From this it is manifest that the eternal law of God is the sole standard and rule of human liberty, not only in each individual man, but also in the community and civil society which men constitute when united. Therefore, the true liberty of human society does not consist in every man doing what he pleases, for this would simply end in turmoil and confusion, and bring on the overthrow of the State; but rather in this, that through the injunctions of the civil law all may more easily conform to the prescriptions of the eternal law. Likewise, the liberty of those who are in authority does not consist in the power to lay unreasonable and capricious commands upon their subjects, which would equally be criminal and would lead to the ruin of the commonwealth; but the binding force of human laws is in this, that they are to be regarded as applications of the eternal law, and incapable of sanctioning anything which is not contained in the eternal law, as in the principle of all law. Thus, St. Augustine most wisely says: “I think that you can see, at the same time, that there is nothing just and lawful in that temporal law, unless what men have gathered from this eternal law.”[ Augustine, De libero arbitrio, lib. I, cap. 6, n. 15 (PL 32, 1229).] If, then, by anyone in authority, something be sanctioned out of conformity with the principles of right reason, and consequently hurtful to the commonwealth, such an enactment can have no binding force of law, as being no rule of justice, but certain to lead men away from that good which is the very end of civil society. (Ibid., 10)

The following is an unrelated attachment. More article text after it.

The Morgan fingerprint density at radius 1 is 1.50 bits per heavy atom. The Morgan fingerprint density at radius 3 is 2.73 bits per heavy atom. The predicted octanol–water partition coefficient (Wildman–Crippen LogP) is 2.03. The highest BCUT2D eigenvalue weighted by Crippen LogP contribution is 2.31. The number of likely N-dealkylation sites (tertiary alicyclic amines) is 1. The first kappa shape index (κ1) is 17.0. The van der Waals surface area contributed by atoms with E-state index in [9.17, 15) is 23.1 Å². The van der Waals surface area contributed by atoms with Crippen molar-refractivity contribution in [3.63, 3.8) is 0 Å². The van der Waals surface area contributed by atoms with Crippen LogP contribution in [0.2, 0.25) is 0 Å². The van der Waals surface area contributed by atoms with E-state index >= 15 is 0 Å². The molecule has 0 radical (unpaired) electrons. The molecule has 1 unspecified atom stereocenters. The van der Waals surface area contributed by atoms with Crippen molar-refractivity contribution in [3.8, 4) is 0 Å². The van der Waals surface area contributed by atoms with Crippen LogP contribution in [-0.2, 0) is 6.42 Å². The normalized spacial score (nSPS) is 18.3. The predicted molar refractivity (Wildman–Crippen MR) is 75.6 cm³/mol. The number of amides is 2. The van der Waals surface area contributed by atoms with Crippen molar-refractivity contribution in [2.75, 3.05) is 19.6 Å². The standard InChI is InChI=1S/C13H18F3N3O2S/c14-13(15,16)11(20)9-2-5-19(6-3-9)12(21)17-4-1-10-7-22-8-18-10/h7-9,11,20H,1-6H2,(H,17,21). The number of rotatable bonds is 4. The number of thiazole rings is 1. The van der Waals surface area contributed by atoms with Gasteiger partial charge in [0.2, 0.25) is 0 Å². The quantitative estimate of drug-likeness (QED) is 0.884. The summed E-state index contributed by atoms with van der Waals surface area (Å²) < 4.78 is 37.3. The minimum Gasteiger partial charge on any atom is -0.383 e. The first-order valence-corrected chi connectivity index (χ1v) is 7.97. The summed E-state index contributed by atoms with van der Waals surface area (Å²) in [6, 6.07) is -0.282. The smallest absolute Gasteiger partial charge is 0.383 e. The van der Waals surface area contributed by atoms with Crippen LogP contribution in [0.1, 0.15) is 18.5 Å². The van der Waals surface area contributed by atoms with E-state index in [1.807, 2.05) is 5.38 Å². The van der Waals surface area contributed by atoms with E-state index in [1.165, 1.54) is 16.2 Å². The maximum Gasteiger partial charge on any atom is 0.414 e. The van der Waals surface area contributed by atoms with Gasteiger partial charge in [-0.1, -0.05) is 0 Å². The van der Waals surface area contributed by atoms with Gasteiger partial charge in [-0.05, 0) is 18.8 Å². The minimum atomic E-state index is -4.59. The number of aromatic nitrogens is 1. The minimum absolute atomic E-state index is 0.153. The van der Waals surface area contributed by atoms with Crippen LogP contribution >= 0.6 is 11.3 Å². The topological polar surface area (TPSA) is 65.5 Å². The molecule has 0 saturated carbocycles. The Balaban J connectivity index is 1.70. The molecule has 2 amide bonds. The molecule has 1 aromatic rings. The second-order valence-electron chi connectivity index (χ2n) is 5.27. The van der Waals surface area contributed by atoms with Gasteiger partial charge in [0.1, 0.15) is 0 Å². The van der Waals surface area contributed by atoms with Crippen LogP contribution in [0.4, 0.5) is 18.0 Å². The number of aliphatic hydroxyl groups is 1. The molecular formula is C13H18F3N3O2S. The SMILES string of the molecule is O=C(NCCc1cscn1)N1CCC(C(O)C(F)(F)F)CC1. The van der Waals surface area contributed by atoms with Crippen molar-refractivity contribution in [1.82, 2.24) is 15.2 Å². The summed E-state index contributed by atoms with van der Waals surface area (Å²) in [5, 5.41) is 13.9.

(To be continued)
Fr. Leonard Goffine
The Ecclesiastical Year (1880)
INSTRUCTION FOR THE TWENTY-FOURTH SUNDAY AFTER PENTECOST